In Concert With The London Symphony Orchestra is a live album by British hard rock band Deep Purple, recorded on 25-26 September 1999 at the Royal Albert Hall in London with the London Symphony Orchestra, and released on 8 February, 2000 on Spitfire records. The album was a project started in 1999 by keyboardist Jon Lord, who sought to recreate the band's innovative 1969 album, Concerto for Group and Orchestra, of which the original score was lost. With the help of Marco de Goeij, a fan who was also a musicologist and composer, the two painstakingly recreated the lost score…
While they are popular with clarinetists and some fans of early Romantic music, the three clarinet concertos by Bernhard Henrik Crusell have yet to achieve widespread acclaim outside this small circle of devotees. Conservative in style, predictable in form, and rather limited in expression, Crusell's extant concertos are engaging showpieces for virtuosos, with an agreeable blend of flashy techniques in the Allegros and pretty lyricism in the slow movements, but little more than that.
In this first volume of Alexander Scriabin's symphonies on the LSO Live label, Valery Gergiev and the London Symphony Orchestra begin in media res with the Symphony No. 3, "Le Divin Poème," and the Le Poème de l'extase, which is unofficially counted as the Symphony No. 4. These works date from Scriabin's middle period (ca. 1902-1908), which marks a transition from his youthful Romantic phase to his final visionary works. The Symphony No. 3 reflects a lingering attachment to the symphonic conventions which influenced Scriabin's first two symphonies, particularly in its three-movement structure and relatively clear tonal scheme, though it already hints at the organic development and greater harmonic complexity of the single-movement Le Poème de l'extase, which strains the boundaries of form and key. These effusive works demand a calculated control that may seem at odds with their volatile and languorous expressions, though Gergiev and the London Symphony Orchestra deliver the music with rhythmic precision and focused tone colors to bring across Scriabin's kaleidoscopic soundworld with brilliance.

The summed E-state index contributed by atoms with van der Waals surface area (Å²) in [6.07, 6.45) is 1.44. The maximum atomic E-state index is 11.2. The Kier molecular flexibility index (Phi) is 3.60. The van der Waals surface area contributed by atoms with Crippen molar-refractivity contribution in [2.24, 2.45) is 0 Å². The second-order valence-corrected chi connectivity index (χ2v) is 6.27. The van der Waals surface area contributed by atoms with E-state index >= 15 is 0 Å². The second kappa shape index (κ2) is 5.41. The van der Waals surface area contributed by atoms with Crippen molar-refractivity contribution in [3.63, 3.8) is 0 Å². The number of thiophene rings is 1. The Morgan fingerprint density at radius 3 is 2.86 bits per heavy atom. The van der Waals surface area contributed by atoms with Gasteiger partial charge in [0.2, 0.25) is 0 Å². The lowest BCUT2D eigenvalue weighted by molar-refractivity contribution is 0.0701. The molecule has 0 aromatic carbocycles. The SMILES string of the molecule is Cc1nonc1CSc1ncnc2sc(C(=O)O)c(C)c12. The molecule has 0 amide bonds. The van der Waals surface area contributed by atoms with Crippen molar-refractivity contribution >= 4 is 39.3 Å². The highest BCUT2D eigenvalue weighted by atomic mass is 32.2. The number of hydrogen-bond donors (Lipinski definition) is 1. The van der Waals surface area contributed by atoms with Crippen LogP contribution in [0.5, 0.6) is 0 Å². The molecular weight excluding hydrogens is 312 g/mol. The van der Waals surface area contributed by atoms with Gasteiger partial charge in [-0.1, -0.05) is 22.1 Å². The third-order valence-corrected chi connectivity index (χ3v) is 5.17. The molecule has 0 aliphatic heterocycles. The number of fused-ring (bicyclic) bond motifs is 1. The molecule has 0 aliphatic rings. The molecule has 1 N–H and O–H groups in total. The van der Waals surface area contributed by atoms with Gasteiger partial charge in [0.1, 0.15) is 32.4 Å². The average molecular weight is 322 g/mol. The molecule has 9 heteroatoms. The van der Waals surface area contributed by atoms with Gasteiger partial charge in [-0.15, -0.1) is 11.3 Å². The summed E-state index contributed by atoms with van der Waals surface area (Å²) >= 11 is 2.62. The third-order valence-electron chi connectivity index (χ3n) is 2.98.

Reissue of a classic, historic and still the best recording of the complete 6 symphonies by Carlos Chávez by the London Symphony Orchestra conducted by Eduardo Mata. Chávez is the most important “classical” composer of his native Mexico. He was the first national composer to embrace the classical symphonic form, infusing it with elements of Mexican folk music and dances: festive, vibrant and exhilarating! Eduardo Mata is a true master in this repertoire, and his recording with the London Symphony Orchestra still sounds as fresh and exciting as in its recording year 1981.